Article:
Kinsugi

We’d walked down to the beach because of a rumour about a group of mad old women.  After dusk on the third Sunday of every August, they left their homes and walked to the sea.  Once they were gathered together, they carved symbols into the wet sand and danced like insects as the incoming tide pooled around their ankles and washed their dirty feet.  We were too late to see them, but just offshore a derelict looking fishing vessel bobbed, listing badly on one side, and from the shore we could hear their voices, and on the deck of the ship we saw their figures like black flames against a tiger skin sky and a glass sea.

The sand whipped up around us, long searching fingers of bright yellow against the dull dust, dragging along the shoreline, so we found shelter behind a burned out car and sniffed the charred leather seats.  We lay, top to toe, her sandy feet close to my head and mine hers.  I looked across to the dark ghosts of the old cranes, deformed and still like dead spiders, and to the crumbling old pier that protruded clumsily into the harbour.  Along this grey arm the stone had fallen away to reveal the iron bones, rusted and bleeding little copper and brown rivers.

I rolled onto my side and looked at the bone in her foot, just above the heel, casting a curved shadow.  I brushed some of the sand from her toes and watched as a ladybird tried to walk a slalom through the little forest of her stubbly leg hairs.  I leaned over, kissed the smallest of her toes and bit into the nail.

“One day, I’m going to tell you that I love you.  And it will ruin your world.”

Her reply was a languid mmmmmmmmm?

“…because then you’ll have to make a decision.  Either love me back or cut me loose.”

She sat up, and lifted her sunglasses from her eyes to the top of her head.

‘This is the problem when I take you out for the day’ she smiled.  ‘You get too much sun and too many big ideas.’

In the background, the witches on the boat howled and cackled.  We could hear glasses clinking together and then some shattering.  The howling and hooting increased.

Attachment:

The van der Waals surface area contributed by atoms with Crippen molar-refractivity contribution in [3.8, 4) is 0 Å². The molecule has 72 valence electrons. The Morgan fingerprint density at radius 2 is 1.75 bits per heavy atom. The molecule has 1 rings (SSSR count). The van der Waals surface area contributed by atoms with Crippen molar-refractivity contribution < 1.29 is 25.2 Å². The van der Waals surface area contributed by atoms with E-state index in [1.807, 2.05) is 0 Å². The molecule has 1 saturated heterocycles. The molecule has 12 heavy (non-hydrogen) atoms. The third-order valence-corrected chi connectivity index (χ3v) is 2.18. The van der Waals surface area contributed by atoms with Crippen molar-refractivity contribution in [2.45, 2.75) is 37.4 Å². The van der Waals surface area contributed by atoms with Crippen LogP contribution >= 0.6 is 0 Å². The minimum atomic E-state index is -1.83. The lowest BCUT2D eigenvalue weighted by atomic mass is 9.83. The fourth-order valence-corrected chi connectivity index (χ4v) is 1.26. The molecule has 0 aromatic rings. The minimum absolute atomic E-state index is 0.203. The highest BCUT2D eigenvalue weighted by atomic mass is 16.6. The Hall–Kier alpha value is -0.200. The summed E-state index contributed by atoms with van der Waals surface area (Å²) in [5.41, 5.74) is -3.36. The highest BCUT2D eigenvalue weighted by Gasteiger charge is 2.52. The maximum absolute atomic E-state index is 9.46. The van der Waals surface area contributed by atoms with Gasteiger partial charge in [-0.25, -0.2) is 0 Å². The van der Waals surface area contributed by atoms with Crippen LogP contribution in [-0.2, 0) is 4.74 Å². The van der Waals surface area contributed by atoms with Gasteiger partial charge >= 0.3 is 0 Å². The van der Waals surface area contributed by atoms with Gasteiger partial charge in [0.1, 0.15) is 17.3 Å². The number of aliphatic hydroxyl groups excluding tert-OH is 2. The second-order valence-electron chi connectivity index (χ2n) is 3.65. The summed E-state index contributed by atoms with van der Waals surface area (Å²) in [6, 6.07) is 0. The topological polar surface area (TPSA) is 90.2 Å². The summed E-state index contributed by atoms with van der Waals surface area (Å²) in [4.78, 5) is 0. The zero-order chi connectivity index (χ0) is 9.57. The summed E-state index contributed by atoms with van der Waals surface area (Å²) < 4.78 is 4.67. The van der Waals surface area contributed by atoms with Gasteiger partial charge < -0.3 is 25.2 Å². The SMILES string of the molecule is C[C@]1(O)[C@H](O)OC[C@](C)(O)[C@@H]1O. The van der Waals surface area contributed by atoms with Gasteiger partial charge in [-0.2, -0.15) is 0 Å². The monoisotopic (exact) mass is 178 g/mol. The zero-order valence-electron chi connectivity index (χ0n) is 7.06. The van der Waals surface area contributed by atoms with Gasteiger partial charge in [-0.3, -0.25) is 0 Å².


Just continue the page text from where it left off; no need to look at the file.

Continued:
I ran a hand up her ankle to gather the ladybird and to feel the leg hairs scratch against my itchy palm.

“You don’t believe in love and marriage do you?”

‘There’s no such thing.’

“….as love and marriage?”

She sat up, resting on her elbows.  Her sunglasses fell onto the bridge of her nose and she took them off, throwing them over her shoulder in irritation.

‘When you love someone, it’s because you want them.  When you marry someone, it’s because you need them.’

She lay on her back and I got up.  As the sun shrank away, the sky continued to throb with a pale afterglow.  But the beach itself seemed to be draining away the light and storing it deep below.  I could see the first planets and stars of the late dusk, millions of miles away, but I couldn’t see my feet in the clawing gloom.  I walked to the edge of the tide.  The old women had lit a bonfire on the boat.  Fireworks escaped in bursts of white gold, dragon green and neon blue.  I couldn’t make out the shape of the vessel anymore, so I stared at these strange women who danced on water and found the magic to make the flame hover in mid-air, as the crashing sea beckoned me to walk into the deep and join them instead.

 

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